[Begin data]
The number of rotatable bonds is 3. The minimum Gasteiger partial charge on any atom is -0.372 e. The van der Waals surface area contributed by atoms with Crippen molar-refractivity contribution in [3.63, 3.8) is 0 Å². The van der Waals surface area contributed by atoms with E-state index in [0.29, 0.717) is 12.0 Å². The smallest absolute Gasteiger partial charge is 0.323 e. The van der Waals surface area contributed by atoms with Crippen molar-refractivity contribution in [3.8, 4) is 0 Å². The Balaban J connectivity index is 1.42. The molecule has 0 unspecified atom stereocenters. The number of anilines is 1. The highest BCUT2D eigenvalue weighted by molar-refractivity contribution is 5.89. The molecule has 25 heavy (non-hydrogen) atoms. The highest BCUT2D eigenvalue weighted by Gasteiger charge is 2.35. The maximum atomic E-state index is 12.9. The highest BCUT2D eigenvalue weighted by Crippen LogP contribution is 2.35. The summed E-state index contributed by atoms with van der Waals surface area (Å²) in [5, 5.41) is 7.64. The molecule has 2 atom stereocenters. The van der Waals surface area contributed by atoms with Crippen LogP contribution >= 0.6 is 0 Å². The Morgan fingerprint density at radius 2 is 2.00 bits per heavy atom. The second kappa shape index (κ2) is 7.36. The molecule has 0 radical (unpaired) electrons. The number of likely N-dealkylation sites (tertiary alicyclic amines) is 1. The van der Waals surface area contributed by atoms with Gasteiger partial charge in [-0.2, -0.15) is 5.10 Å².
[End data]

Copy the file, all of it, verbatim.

The number of rotatable bonds is 3. The minimum Gasteiger partial charge on any atom is -0.372 e. The van der Waals surface area contributed by atoms with Crippen molar-refractivity contribution in [3.63, 3.8) is 0 Å². The van der Waals surface area contributed by atoms with E-state index in [0.29, 0.717) is 12.0 Å². The smallest absolute Gasteiger partial charge is 0.323 e. The van der Waals surface area contributed by atoms with Crippen molar-refractivity contribution in [3.8, 4) is 0 Å². The Balaban J connectivity index is 1.42. The molecule has 0 unspecified atom stereocenters. The number of anilines is 1. The highest BCUT2D eigenvalue weighted by molar-refractivity contribution is 5.89. The molecule has 25 heavy (non-hydrogen) atoms. The highest BCUT2D eigenvalue weighted by Gasteiger charge is 2.35. The maximum atomic E-state index is 12.9. The highest BCUT2D eigenvalue weighted by Crippen LogP contribution is 2.35. The summed E-state index contributed by atoms with van der Waals surface area (Å²) in [5, 5.41) is 7.64. The molecule has 2 atom stereocenters. The van der Waals surface area contributed by atoms with Crippen LogP contribution >= 0.6 is 0 Å². The Morgan fingerprint density at radius 2 is 2.00 bits per heavy atom. The second kappa shape index (κ2) is 7.36. The molecule has 0 radical (unpaired) electrons. The number of likely N-dealkylation sites (tertiary alicyclic amines) is 1. The van der Waals surface area contributed by atoms with Gasteiger partial charge in [-0.2, -0.15) is 5.10 Å².